- These women try overlining their lips like Kylie Jenner. The results? Umm…let’s just say we now have tons of respect for Ms. Jenner as a makeup artist. [BuzzFeed]
- Desigual lost a few employees in that tragic Germanwings plane crash. [WWD]
- Everyone is freaking out over the anti-Semitic quiz Lena Dunham published in The New Yorker. [NYP]
- Kate Middleton wore Mulberry for her last public appearance before going on maternity leave. [People]
- Music fans have launched a petition to boot Paris Hilton from her headline gig at Milwaukee’s Summerfest this year. [NYDN]
- In preparation for the Apple Watch launch, Apple employees are learning how to give fashion advice. [Fortune]
- More drama on the horizon for American Apparel as Dov Charney seeks $40 million in damages. [BoF]
- It’s allegedly over between David Walliams and Lara Stone. [Grazia]
“Free the Nipple” advocates have been putting pressure on Instagram to get rid of its policy that prohibits people from posting images of women with exposed nipples. But this latest bout of Instagram censorship seriously makes us think that the social media outlet really needs an overhaul of its policies.
Rupi Kaur, a poet from the University of Waterloo, posted a series of images she took for a class exploring menstruation and the experiences women have during their respective periods. One of the pictures she posted showed a fully-clothed woman lying in bed on her side with a red stain typical of a leak marking the back of her sweatpants that seeped onto the sheets. Instagram removed the photo, saying it was in violation of its Community Guidelines.
Rupi attempted to repost the image (which was again removed), adding a message to Instagram’s moderators, labeling its initial removal as a sexist act.
“Thank you @instagram for providing me with the exact response my work was created to critique,” she wrote. “You deleted a photo of a woman who is fully covered and menstruating stating that it goes against community guidelines when your guidelines outline that it is nothing but acceptable. The girl is fully clothed. The photo is mine. It is not attacking a certain group. Nor is it spam. And because it does not break those guidelines, I will repost it again. I will not apologize for not feeding the ego and pride of misogynist society that will have my body in an underwear but not be okay with a small leak. When your pages are filled with countless photos/accounts where women (so many who are underage) are objectified. Pornified. And treated less than human.”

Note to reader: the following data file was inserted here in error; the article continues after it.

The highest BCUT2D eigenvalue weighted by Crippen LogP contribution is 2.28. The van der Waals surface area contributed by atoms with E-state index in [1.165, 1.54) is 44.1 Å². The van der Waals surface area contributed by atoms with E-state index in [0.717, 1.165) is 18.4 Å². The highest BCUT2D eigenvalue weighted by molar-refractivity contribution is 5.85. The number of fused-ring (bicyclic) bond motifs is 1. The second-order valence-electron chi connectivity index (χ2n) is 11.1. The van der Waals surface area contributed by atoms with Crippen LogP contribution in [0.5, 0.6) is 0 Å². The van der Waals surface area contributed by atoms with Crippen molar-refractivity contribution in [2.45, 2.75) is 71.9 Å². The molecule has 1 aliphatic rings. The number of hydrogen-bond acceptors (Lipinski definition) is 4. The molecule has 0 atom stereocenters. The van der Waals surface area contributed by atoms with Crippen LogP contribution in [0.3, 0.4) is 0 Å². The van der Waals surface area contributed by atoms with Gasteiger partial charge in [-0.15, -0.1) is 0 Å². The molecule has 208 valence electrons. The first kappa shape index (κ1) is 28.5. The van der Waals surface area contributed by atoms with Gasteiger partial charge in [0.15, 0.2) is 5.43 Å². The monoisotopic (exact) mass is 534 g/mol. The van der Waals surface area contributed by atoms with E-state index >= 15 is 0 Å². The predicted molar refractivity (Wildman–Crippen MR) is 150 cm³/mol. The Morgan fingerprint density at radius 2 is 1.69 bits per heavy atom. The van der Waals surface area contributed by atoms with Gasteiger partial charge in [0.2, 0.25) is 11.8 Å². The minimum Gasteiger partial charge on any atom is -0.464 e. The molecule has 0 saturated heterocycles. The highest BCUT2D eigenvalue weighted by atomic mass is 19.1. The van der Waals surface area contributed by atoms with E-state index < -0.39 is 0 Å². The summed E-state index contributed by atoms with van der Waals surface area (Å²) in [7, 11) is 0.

Of course, Ms. Kaur has a point. If Amber Rose is free to post images of her bare booty (which we are totally NOT complaining about…at all), why should a covered woman pictured with a tiny menstrual leak be deemed inappropriate? This entire situation just reinforces Instagram’s history of discriminating against women’s bodies, at least when they are not depicted in a state that may be attractive to straight men. Back in July, plus-sized Ohio teenager Samm Newman’s Instagram account was deleted over a few innocuous images of her posing in her underwear. Newman suspected that the site took action because of her size. Victoria’s Secret models and women with conventionally “hot” bodies were free to post as many bikini photos as they pleased, but she was singled out. Instagram later apologized for the misstep.
We can add this latest offense to a long list of questionable and downright wrong moves Instagram has made in the name of upholding its policies. Fortunately, after the backlash against censoring Kapur’s pictures, Instagram reposted the image, saying that it was mistakenly removed (twice?). It is just sad that it took a whole uproar for the site to get it right.
Instagram is in desperate need of an overhaul of its Community Guidelines. Time and time again, it has been caught participating in these random acts of sexism and hiding behind arbitrary community rules to justify them. Even if the removal was a mistake, Instagram should at the very least be making it clear to its employees that this sort of discrimination is unacceptable, rather than allowing it to go on and providing little more than an “oops” once its errors garner enough controversy.
Lindsay Ellingson and her business partner Divya Gugnani are ready to unveil her cosmetics project Wander Beauty, a line inspired by Ellingson’s travels. The model is gearing up to debut the line’s first product, the On-the-Glow Blush & Highlighter Duo Stick on QVC next month, but before that and the launch of the brand’s city-themed capsule collection in September, Ellingson’s been dropping teasers, sharing makeup tips and tricks on the brand’s Instagram page (as well as her personal accounts) and getting feedback from fans in order to perfect their product selection.
One of the features of Wander Beauty is its commitment to appealing to a multi-ethnic consumer. Multi-ethnic beauty is the fastest-growing sector in the U.S. beauty market, growing 3.7 percent in 2014. Obviously, it is a smart business move on Ellingson’s part to take advantage of the burgeoning market. One way Wander Beauty attempts to attract this demographic is to use models of different ethnicities to showcase the same product. That way, customers of all skin tones will be able to get an idea of how the makeup might look on their faces– that is, if they aren’t much darker than say, a Kerry Washington. From what we observed, there seems to be a gaping hole in the spectrum for darker women who might have the complexion of Gabrielle Union or Lupita Nyong’o. But we suppose that is something that can be corrected before the official launch.